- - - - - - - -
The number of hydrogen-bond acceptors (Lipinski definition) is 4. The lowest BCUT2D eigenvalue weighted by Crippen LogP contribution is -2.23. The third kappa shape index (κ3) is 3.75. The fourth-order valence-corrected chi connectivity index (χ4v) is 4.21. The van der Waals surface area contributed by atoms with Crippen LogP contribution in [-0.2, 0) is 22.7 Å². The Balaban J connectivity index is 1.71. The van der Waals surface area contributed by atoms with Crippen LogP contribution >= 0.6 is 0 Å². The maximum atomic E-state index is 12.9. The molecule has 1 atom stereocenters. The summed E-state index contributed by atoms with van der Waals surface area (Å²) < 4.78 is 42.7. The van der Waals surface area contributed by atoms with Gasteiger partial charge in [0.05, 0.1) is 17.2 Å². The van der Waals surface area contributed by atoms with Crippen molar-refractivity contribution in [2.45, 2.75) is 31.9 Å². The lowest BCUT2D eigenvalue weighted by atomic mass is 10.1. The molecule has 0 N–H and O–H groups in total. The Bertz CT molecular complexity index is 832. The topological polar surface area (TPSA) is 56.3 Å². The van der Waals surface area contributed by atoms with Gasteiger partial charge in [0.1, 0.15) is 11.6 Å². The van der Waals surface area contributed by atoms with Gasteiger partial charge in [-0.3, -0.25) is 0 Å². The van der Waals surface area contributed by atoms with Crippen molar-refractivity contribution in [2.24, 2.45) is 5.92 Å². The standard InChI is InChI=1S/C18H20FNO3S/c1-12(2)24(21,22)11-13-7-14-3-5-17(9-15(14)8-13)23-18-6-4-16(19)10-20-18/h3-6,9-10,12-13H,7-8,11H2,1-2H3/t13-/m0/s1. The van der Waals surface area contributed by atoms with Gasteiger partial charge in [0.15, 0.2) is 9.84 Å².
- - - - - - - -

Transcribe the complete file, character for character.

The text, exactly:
The number of hydrogen-bond acceptors (Lipinski definition) is 4. The lowest BCUT2D eigenvalue weighted by Crippen LogP contribution is -2.23. The third kappa shape index (κ3) is 3.75. The fourth-order valence-corrected chi connectivity index (χ4v) is 4.21. The van der Waals surface area contributed by atoms with Crippen LogP contribution in [-0.2, 0) is 22.7 Å². The Balaban J connectivity index is 1.71. The van der Waals surface area contributed by atoms with Crippen LogP contribution >= 0.6 is 0 Å². The maximum atomic E-state index is 12.9. The molecule has 1 atom stereocenters. The summed E-state index contributed by atoms with van der Waals surface area (Å²) < 4.78 is 42.7. The van der Waals surface area contributed by atoms with Gasteiger partial charge in [0.05, 0.1) is 17.2 Å². The van der Waals surface area contributed by atoms with Crippen molar-refractivity contribution in [2.45, 2.75) is 31.9 Å². The lowest BCUT2D eigenvalue weighted by atomic mass is 10.1. The molecule has 0 N–H and O–H groups in total. The Bertz CT molecular complexity index is 832. The topological polar surface area (TPSA) is 56.3 Å². The van der Waals surface area contributed by atoms with Gasteiger partial charge in [0.1, 0.15) is 11.6 Å². The van der Waals surface area contributed by atoms with Gasteiger partial charge in [-0.3, -0.25) is 0 Å². The van der Waals surface area contributed by atoms with Crippen molar-refractivity contribution in [2.24, 2.45) is 5.92 Å². The standard InChI is InChI=1S/C18H20FNO3S/c1-12(2)24(21,22)11-13-7-14-3-5-17(9-15(14)8-13)23-18-6-4-16(19)10-20-18/h3-6,9-10,12-13H,7-8,11H2,1-2H3/t13-/m0/s1. The van der Waals surface area contributed by atoms with Gasteiger partial charge in [0.15, 0.2) is 9.84 Å².